I CAN Learn is a dvd-based program to teach math. Students sit at computer, put on headphones, pop in the appropriate dvd, and watch an instructor on video teach math. They are then quizzed on the material and based on the results of that quiz either repeat the lesson or move on.
In February 2005, the Fort Worth Weekly published an article about that company called I CAN Earn. I'll summarize: kids aren't showing improvement, and there are suspicions that bribery has been involved in getting school districts to adopt the program.
I'm not surprised. I worked in a school district that forced that program on its teachers against the advice of the math department chair of every school in the district. I know this to be true--I was the district's math chair, and I was the person getting the recommendations from each school. We all agreed that the program itself might have some value in certain circumstances, but it could not be the primary method of pedagogy for teaching Algebra 1.
I won't go into further detail--the post would be exceedingly long--but here's the condensed version. In addition to the program itself each school had to buy all the computer hardware to run the software. Additionally, furniture was needed--our district chose glass-topped desks with the monitor under the glass, so the students were always looking down. But the glass reflected the overhead lights, so the curtains had to be closed and the lights covered. Teaching in those circumstances was like being in the Bat-cave. Teachers no longer taught; they were reduced to being "the answer guy" and the classroom IT specialist (someone had to keep that network of computers running). It was while several of us were undergoing training in the first Bat-cave that the superintendent said that he was imposing this program because "every superintendent has a pet project, and this is mine."
Oh, and the guy was a crook, and I'm absolutely convinced he received kickbacks. I ended up leaving that old district, partly because I couldn't accept that computer program. When the Fort Worth Weekly reporter later contacted me about I CAN Learn, and told me her suspicions and where the evidence led her, I could only nod in agreement based on the limited experience I had in my own district.
A couple years later, that district dropped the program because students weren't performing any better. "It no longer fits our needs", said the district spokesman.
If you read the entire Fort Worth Weekly article, you might recognize two names--one of them is Mike Huckabee, and the other? Guess.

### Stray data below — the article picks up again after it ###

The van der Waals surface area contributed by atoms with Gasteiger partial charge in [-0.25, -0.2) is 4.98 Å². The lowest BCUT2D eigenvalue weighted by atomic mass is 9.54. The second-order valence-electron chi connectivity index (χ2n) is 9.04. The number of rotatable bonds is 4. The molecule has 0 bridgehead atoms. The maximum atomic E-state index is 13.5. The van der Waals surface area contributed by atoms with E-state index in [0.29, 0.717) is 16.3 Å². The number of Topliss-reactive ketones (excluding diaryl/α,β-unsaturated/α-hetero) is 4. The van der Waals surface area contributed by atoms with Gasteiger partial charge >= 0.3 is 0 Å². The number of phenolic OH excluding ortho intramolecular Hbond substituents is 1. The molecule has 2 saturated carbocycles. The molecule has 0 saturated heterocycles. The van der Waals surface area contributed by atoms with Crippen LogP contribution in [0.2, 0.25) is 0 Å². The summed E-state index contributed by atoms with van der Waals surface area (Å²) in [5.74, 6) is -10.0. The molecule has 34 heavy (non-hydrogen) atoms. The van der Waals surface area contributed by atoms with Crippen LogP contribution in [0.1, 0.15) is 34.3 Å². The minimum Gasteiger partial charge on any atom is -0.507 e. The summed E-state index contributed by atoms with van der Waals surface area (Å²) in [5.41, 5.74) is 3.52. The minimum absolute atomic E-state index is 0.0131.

So why do I dredge up this story from seven years ago? Because I CAN Learn is in the news again.
Mose Jefferson, the eldest brother and chief political strategist of embattled U.S. Rep. William Jefferson, was indicted by a federal grand jury Wednesday on charges that he bribed Ellenese Brooks-Simms, the former president of the Orleans Parish School Board, to ensure her support for a computer-based algebra curriculum he was selling.
Two of the seven felony counts faced by Mose Jefferson, 65, stem from what federal prosecutors describe as two attempts to cover up the bribes by meeting with Brooks-Simms and trying to persuade her to give the feds a bogus explanation for the $140,000 she accepted from him.
Unbeknownst to Jefferson, Brooks-Simms had already cut a deal with the government. At both meetings, she wore a wire to record her conversations with Jefferson, according to a source close to the case.
The Congressman keeps $90,000 in cash stashed in his freezer, and his brother bribes school district officials to buy the I CAN Learn program. Nice family.
The charges against Mose Jefferson have no direct bearing on William Jefferson, who is awaiting trial in Virginia on 16 unrelated corruption charges.
But the case does have close links to the congressman. John Lee, the founder of JRL Enterprises (the company that sells I CAN Learn), has held fundraisers for him. William Jefferson has been a big supporter of "I CAN Learn," arranging for at least some of the $45 million in congressional earmarks the company has received.
The exact amount of money the congressman set aside for the company is unclear, because until recently bills containing earmarks passed by Congress did not identify which member inserted the request.
Lee said JRL Enterprises did nothing inappropriate.
In a previous interview, Lee described the commissions paid to Mose Jefferson as the going rate for "introductions to the decision-makers." Lee has said he does not know which members of Congress arranged for JRL's earmarks; regardless of who inserted them, the company's hiring of Mose Jefferson was unrelated, he said.
I hope they're able to pin some of this on Lee. Too much taxpayer money in too many states has gone to this man--who's crooked, in my opinion--and it's got to stop.